EFMP Provides Special Needs Support
September 12, 2007
By Katie Cowart
GRAFENWOEHR, Germany - As a mother of four, Irene Caro knows first hand what it takes to parent a child, especially, in her Family's case, one with special needs. So when asked about the Exceptional Family Member Program, she responds: "The kids can just be who they are ... I wish I'd had this earlier."
The program Cano is referring to is one funded by the Army that provides care for a Family member with any physical, emotional, developmental, or intellectual disorder that requires special treatment, therapy, education, training or counseling.
According to Mirian Houston, U.S. Army Garrison Grafenwoehr EFMP manager and respite coordinator, enrollment in EFMP is Army mandated whenever a child is medically diagnosed with a disorder that falls into the aforementioned categories.
"Enrollment is not optional," said Houston. "(It) enhances the Soldier's career and ensures services are available before assignments are made."
Families stationed overseas, Houston added, especially benefit from this program. Why' Because the EFMP regulation requires prior research before a move to ensure Department of Defense Dependents Schools and other programs will be able to meet the needs of the child within reasonable limits.
Besides providing care for children with disabilities - including Attention Deficit Hyperactivity Disorder, insulin-dependent diabetes, sickle cell anemia, or a mental health disorder - the program also provides a support group for parents.
There are three support groups under EFMP here: Straight Talk Support Group for parents of children with ADHD; Special Needs at USAG Grafenwoehr Support Group for parents of children with autism; and Climbing the Rainbow for parents of children with any disorder.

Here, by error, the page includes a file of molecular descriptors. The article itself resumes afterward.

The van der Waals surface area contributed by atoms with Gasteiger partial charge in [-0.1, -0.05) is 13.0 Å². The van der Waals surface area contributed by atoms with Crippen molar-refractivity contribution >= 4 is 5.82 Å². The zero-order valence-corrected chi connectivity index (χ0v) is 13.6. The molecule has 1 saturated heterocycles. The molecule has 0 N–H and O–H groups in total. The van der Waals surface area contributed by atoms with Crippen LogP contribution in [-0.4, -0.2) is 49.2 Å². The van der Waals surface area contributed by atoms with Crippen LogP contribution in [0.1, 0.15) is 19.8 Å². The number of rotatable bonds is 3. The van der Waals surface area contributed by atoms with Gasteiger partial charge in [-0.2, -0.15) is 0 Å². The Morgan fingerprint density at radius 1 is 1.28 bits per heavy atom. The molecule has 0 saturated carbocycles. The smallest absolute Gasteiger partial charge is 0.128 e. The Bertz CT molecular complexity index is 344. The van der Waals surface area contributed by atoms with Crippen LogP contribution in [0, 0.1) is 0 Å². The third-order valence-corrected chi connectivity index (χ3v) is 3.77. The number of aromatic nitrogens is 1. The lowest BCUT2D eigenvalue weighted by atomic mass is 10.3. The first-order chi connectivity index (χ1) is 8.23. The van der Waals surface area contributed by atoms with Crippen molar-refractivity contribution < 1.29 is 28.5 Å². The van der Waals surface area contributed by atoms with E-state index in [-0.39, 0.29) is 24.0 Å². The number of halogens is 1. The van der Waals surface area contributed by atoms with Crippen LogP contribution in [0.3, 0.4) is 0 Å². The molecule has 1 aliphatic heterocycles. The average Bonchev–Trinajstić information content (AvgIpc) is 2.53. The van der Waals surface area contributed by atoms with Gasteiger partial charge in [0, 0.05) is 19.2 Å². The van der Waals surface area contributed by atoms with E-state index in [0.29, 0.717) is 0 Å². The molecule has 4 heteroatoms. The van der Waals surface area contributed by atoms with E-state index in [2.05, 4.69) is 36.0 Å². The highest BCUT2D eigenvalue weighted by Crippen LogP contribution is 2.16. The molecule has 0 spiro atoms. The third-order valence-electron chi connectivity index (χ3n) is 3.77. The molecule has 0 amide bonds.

Parents use these groups to receive feedback and compare "trials" that others may have undergone. It also gives parents the chance to spend time with their children and other adults at the same time, and provides the children a chance to play with each other.
The Educational and Developmental Intervention Services also plays a big role for Families involved in EFMP.
EDIS has the same qualifications as EFMP. The two programs work together to provide the maximum support for Families with a special needs child.
"I (believe many) moms don't know about it (EDIS) and you don't (fully understand) what it's about until you go," Cano said.
Ingrid Cruthird, another parent in the program, said the support groups within EFMP encouraged her to "leave my house more."
"I felt really alone at first, but there are other parents out there going through the same thing," Cruthird said.
Both Cano and Cruthird agreed that with the 2nd Stryker Calvary Regiment deployed, such support groups become even more important for remaining spouses by allowing them to "bounce ideas off of each other."
Houston said that approximately 490 children in the Grafenwoehr and Vilseck area are enrolled medically and educationally in the EFMP. She said that one of her primary duties is to connect Families with similar experiences so they can get the most out of the programs.
"EFMP assists Soldiers with command sponsorship and housing issues. If a Family is enrolled in the EFMP, then we are providing respite care hours," Houston said.
(Katie Cowart is a member of the USAG Grafenwoehr Public Affairs Office)